What are major works?
The term major works, or “qualifying works” which is the term used in the Act, means works (whether on a building or any other premises) the cost of which is recoverable from the tenant under the terms of the lease through the service charge.
The cost will not be paid from the annual service charge, but is normally an additional charge on top of this. If there is a “reserve fund” or “sinking fund” built up this can be used to pay some or all of the cost, depending on the cost of the work and the amount built up.
The lease should state when the major works charge can be made, it may have to coincide with the annual service charge, or the lease may allow it to be charged on demand when necessary. Most modern leases allow for payment in advance.
What are the requirements to consult under section 20?
If the cost of major works will exceed the sum of £250 for any one leaseholder, then the landlord is required to consult with tenants under section 20.
The requirement may be for full consultation where the tenant will be able to make “observations” on the proposed works and also nominate a contractor for the landlord to obtain an estimate. Alternatively, it may be the abridged version of consultation where there is only one stage of consultation for observations to be made, but the tenant does not have the right to nominate a contractor.
The abridged version applies where the landlord has a “Qualifying Long Term Agreement” in place. This means a contract for services with a contractor of more than 12 months. There is a separate consultation requirement before the landlord enters into such a long term contract. Most Housing Associations or local authority landlords will have such an agreement in place.
The consultation process also involves the landlord describing the works, although a full specification does not have to be given. The landlord should also “have regard” to any observations made and reply as appropriate.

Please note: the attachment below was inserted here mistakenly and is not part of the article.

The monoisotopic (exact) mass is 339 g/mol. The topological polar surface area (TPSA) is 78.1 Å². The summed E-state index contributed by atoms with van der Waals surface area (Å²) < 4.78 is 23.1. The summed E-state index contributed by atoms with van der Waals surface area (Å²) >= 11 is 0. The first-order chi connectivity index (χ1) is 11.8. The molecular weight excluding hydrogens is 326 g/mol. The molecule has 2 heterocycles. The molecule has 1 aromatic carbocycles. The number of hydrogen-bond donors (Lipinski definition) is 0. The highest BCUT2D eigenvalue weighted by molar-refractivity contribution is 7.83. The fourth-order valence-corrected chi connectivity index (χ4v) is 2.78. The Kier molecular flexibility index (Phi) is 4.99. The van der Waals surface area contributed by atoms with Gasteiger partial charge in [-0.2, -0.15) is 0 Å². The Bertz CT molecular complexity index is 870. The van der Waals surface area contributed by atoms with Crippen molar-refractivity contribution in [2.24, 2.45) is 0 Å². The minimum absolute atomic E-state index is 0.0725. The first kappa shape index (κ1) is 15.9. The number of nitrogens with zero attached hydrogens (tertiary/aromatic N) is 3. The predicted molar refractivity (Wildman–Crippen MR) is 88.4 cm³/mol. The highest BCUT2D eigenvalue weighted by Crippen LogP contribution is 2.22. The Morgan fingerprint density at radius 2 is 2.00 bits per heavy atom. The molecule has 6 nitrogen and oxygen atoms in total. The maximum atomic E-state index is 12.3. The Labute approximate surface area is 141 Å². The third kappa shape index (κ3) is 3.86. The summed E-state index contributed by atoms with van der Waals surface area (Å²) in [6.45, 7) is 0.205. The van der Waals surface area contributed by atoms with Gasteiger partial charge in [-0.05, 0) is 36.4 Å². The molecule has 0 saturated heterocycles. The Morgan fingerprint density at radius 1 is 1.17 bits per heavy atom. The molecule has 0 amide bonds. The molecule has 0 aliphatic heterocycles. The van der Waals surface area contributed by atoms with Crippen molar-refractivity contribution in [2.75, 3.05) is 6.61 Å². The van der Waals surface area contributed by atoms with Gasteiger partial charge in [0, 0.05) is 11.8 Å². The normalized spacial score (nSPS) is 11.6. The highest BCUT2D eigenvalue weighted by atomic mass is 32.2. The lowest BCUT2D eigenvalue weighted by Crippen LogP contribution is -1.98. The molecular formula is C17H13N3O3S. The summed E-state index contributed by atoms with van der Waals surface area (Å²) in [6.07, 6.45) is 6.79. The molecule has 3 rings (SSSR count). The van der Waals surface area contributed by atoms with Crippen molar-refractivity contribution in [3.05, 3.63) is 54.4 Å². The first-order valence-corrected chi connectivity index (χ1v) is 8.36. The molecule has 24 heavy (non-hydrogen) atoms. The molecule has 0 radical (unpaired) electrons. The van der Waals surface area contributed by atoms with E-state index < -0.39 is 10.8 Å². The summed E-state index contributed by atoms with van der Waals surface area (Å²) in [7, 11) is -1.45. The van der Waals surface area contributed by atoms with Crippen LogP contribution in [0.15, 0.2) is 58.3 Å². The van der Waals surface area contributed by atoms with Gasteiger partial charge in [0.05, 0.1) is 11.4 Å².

Dispensation from the need to consult
A landlord may apply to the First-tier Tribunal (Property Chamber) (FTT) for a dispensation from the need to consult. They may wish to do this if the work is urgent and it is not possible to wait the 2 months that consultation can take. They may also seek a dispensation if, for some reason, they have failed to consult fully under the Act.
An application can be made prior to the work being carried out, or even sometimes retrospectively. The most relevant recent case on an application for dispensation was Daejan V Benson in 2013 made in the Supreme Court. The Supreme Court gave some clear guidelines as to the matters that should be taken into account by a tribunal when deciding whether to grant a dispensation. See the article Daejan v Benson: S20 dispensation granted to freeholders, which provides more information on the effect of this decision.
Understandably, many tenants faced with a large major works charge will struggle to find the funds. Most social landlords will offer some form of payment plan, for example instalment payments over a number of years. They also have power to waive or reduce charges for major works under statutory regulation. Discretionary reduction of major works service charges for leaseholders of social landlords
An Upper Tribunal decision in 2011 determined that when considering the reasonableness of charges for major works, whether the landlord had considered the financial impact on tenants before commencing the works can be taken into account. An example would be, whether the work could be done in stages, to reduce the financial impact.